I was impressed with Dora's descriptions of her perceptions of the healees' pathology descriptions, which might well have been taken out of Spalteholz-Spanner's Atlas of Human Anatomy or Guyton's Textbook of Medical Physiology, both classics in their field and neither of which she had ever read. It was as though she were perceiving directly the inner functions and dysfunctions of the patient. In actuality, she went further than either Spalteholz-Spanner or Guyton in her perceptions; but more often than chance could account for, her logic was irrefutable, and the consequent history of the patient bore her judgments out. On the other hand, if she didn't know or wasn't sure, she would say so, flat out. It was this precision that made her so invaluable to the scientists and doctors she worked with, and I myself learned a great deal from her wisdom.
Over the course of the study, some of the patients reported that they felt better; but there were no miraculous cures except one that could be termed "instantaneous," and that cure occurred in a seemingly mundane fashion. One of the participants in the healing sessions was a well-groomed attractive lady in early middle age. She was a nice lady, but there was little about her that one would recognize as being unusual. I believe that she came because a friend was coming to the sessions; and she did the kinds of things the other people did upon coming out to that part of the country -- walk down to see the falls, chat, play bridge, plan to go antiquing. For several years, she had had a boutique on a luxury liner that plied the Caribbean Sea. One day, during a heavy storm, she was thrown against a bulkhead and sustained injuries to her head. She was left with an inner ear syndrome that seriously interfered with her sense of balance. In the intervening years, she had had exhaustive work-ups from fifteen medical personnel, including six medical specialists who now felt there was nothing more that could be done; and so she had come with her friend to see Estebany.
Her first treatment was late in the afternoon, and I remember her coming into the house somewhat hesitantly. She was soon made at ease, and Estebany treated her for about twenty-five minutes. After her treatment, she sat on the lawn and chatted, had dinner, and went to bed somewhat earlier than usual. In the morning, she came down to breakfast and said quietly, "I think I feel better." The medical doctor reexamined her and had her try to precipitate the feelings she had previously had, but to no avail; she was indeed cured and has remained so over the past nine intervening years.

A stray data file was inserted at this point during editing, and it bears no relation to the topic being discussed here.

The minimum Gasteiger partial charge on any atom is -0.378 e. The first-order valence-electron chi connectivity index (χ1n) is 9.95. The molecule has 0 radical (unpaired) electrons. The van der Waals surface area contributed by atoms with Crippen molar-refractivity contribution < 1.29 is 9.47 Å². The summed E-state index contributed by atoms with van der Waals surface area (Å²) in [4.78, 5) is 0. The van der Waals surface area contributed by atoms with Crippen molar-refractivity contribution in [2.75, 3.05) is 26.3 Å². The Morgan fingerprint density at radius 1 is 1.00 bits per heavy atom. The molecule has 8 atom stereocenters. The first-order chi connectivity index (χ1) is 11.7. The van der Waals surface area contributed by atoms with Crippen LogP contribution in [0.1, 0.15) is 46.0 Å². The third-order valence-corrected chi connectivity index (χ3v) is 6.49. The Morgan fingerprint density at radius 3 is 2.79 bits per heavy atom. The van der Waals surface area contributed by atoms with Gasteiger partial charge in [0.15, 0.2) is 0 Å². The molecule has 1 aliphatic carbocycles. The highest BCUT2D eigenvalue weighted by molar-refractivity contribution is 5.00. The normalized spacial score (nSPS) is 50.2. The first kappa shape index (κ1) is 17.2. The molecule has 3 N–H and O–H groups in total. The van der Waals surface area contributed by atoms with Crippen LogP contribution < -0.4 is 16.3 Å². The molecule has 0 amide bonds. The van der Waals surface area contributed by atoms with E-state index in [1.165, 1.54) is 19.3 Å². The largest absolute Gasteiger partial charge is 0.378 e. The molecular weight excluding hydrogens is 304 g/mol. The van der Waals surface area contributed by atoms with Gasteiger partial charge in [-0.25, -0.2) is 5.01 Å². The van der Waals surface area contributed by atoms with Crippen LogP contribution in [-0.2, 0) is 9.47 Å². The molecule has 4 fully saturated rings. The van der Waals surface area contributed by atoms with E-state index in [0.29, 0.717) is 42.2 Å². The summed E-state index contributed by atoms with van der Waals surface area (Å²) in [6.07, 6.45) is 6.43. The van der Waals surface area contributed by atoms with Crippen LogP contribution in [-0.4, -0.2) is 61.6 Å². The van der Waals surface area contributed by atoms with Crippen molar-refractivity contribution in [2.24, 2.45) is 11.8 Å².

For the rest of the healees, this was not the case; however, in the weeks to come I was to be astounded by the number of medical reports or first person reports that told either of an amelioration of symptoms or of an actual disappearance of symptoms. Part of my surprise was based on the complicated nature of the medical diagnoses of the healees in the sample. These diagnoses covered all known systems of the body: Pancreatitis, brain tumor, emphysema, multiple endocrine disorders, rheumatoid arthritis, and congestive heart disease were but a few. There was nothing in either my previous education or experience by which I could rationalize these results. I went back to my behavioral profiles and interactional sketches and reexamined them. After considerable analysis, I realized that the only thing that importantly intervened between Estebany and the healees was touch by the laying-on of his hands, and I decided to do postdoctoral research on this healing process.
The discussion of my subsequent studies and those of others I will leave toga later chapter. At this time, I will only mention that I found that when ill people are treated by the laying-on of hands, a significant change occurs in the hemoglobin component of their red blood cells. The healing sessions continued over several summers with Estebany, and during this time he was the healer in my pilot study and in two of the subsequent large-scale studies I did. The point I want to make here is that, as I learned to tighten the control of my studies, my appreciation for the validity of healing by the laying-on of hands also increased, and I became interested in learning whether I could do it too.
Estebany did not feel that people could be taught how to heal; rather, he felt that they had to be born with the gift, and he never responded to persons' requests that he teach them. Dora thought differently and, therefore, began a workshop which she opened to all who wished to learn how to heal, and I was one of those students.